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New Yorkers' easier commute is welcome post-storm progress

By Barbara Goldberg and Edith Honan

NEW YORK (Reuters) - Millions of New York City commuters, whose routines were capsized by Superstorm Sandy, kicked off the work week on Monday with a slightly smoother trip thanks to light holiday traffic, restoration of some train lines and an opening of the final tunnel shut by historic flooding.

Two weeks after the storm, tens of thousands of homes and businesses in the hardest-hit sections of New York and New Jersey remained without electricity, but most residents affected elsewhere were powered up.

On Long Island, where some 56,000 homes and businesses remained without service on Monday afternoon, the New York state-owned Long Island Power Authority said it expects to restore power to most of those able to receive it by the end of Tuesday.

LIPA said up to 17,500 customers in Nassau and Suffolk and 29,000 in the Rockaways in New York City were unable to receive power safely because severe flooding may have damaged electrical panels, wires, outlets and appliances.

Even with the lights on, some homes remained without phone, Internet and TV service due to damaged equipment and wires brought down by the deadly storm.

At least 121 people perished in the storm, which caused an estimated $50 billion in property damage and economic losses and ranks as one of the most destructive natural disasters to hit the U.S. Northeast.

New York Governor Andrew Cuomo said he plans to ask the federal government for a supplemental appropriation of $30 billion in disaster aid - on top of reimbursements expected from the Federal Emergency Management Agency for out-of-pocket emergency expenditures.

The money would pay for infrastructure costs, housing needs, costs to local governments, and small business losses, while helping with the long-term economic recovery in New York City, Long Island and other devastated parts of the state, he said.

"The damage here is much more severe than just the out-of-pocket expense," Cuomo told a news conference. "This was cataclysmic for New York, and I think it is a wise investment for the federal government to help us to build this economy back."

President Barack Obama is to visit the city's disaster areas on Thursday.

Meanwhile, New York City Mayor Michael Bloomberg joined with City Council Speaker Christine Quinn and city Comptroller John Liu to announce an emergency capital appropriation of $500 million to repair public schools and hospitals.

Bloomberg said in a news conference that while the city will seek federal reimbursements for its expenditures, it was moving ahead without any guarantees of repayment.

"Our city has never experienced a storm as destructive as Hurricane Sandy, and financing for these repairs is as necessary as it is urgent," Bloomberg said. "These school buildings and public hospitals are resources that hundreds of thousands of New Yorkers rely on every day - and we are not waiting for federal aid to begin the work of repairing and reopening them."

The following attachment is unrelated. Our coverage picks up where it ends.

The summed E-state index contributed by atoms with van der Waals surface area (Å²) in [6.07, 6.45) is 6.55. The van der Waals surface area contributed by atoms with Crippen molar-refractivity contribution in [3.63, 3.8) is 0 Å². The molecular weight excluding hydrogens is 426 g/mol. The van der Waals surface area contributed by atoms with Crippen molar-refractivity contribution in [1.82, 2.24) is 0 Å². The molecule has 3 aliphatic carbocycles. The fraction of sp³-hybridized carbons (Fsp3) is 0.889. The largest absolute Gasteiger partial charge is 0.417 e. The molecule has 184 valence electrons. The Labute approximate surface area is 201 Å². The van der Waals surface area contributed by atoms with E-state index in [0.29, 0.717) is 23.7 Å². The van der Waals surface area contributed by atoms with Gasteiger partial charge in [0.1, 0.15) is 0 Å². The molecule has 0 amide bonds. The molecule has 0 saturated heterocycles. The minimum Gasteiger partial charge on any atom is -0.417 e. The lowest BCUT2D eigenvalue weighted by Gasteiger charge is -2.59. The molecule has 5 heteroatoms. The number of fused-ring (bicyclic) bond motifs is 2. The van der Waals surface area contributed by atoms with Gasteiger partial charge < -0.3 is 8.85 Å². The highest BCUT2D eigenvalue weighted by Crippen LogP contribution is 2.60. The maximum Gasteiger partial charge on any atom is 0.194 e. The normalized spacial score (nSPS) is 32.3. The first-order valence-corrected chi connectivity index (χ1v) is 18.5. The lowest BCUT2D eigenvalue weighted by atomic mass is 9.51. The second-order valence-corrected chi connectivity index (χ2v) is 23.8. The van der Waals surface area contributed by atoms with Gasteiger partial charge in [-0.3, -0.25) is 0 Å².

The City Council will vote on the package on Tuesday.

CLOSER TO NORMAL

At the start of the work week, commuter stress was eased by the opening of the Hugh Carey-Brooklyn Battery tunnel to buses only, the return of all Metro North and Long Island Railroad Lines but one and restoration of limited service on a New Jersey Transit train line into New York's Penn Station.

"I was really afraid of overcrowding today but the train was half full," said Anne O'Malley, 46, a marketer who rides NJ Transit from Maplewood, New Jersey, to New York.

Since Sandy struck two weeks ago, O'Malley has endured four hours of daily commuting - double her usual travel time - but it was closer to normal on Monday.

The railroad is concentrating on repairing all damaged trains, restoring damaged overhead wires and washed out tracks and aligning rails, said NJ Transit spokeswoman Nancy Snyder.

Two major train lines from New Jersey into New York remain suspended. Commuters were urged to use alternatives provided by NJ Transit, including free bus trips to free or low-cost ferries across the Hudson River, some docking at 39th Street, others headed for lower Manhattan.

"Things take time," Snyder said. "Much like New Jerseyans sustained personal loss, the transit system suffered too."

For the most part, a federal holiday - Veterans Day - meant a less congested commute. It was hit and miss for many, with some bus riders reporting being stuck for more than two hours outside the Lincoln Tunnel where, Snyder said, two buses collided, injuring about 20 people.

New Jersey Governor Chris Christie tweeted that gas rationing in his state would end at 6 a.m. on Tuesday, although rationing continued in New York City under a system in which cars with odd- and even-numbered license plates can fill up only on alternate days.

Bloomberg said anecdotal evidence suggests "lines are shorter" and more gas stations have reopened, but the city's restrictions on fuel purchases will remain in effect.

(Additional reporting by Scott DiSavino; Editing by Paul Thomasch and Christopher Wilson)

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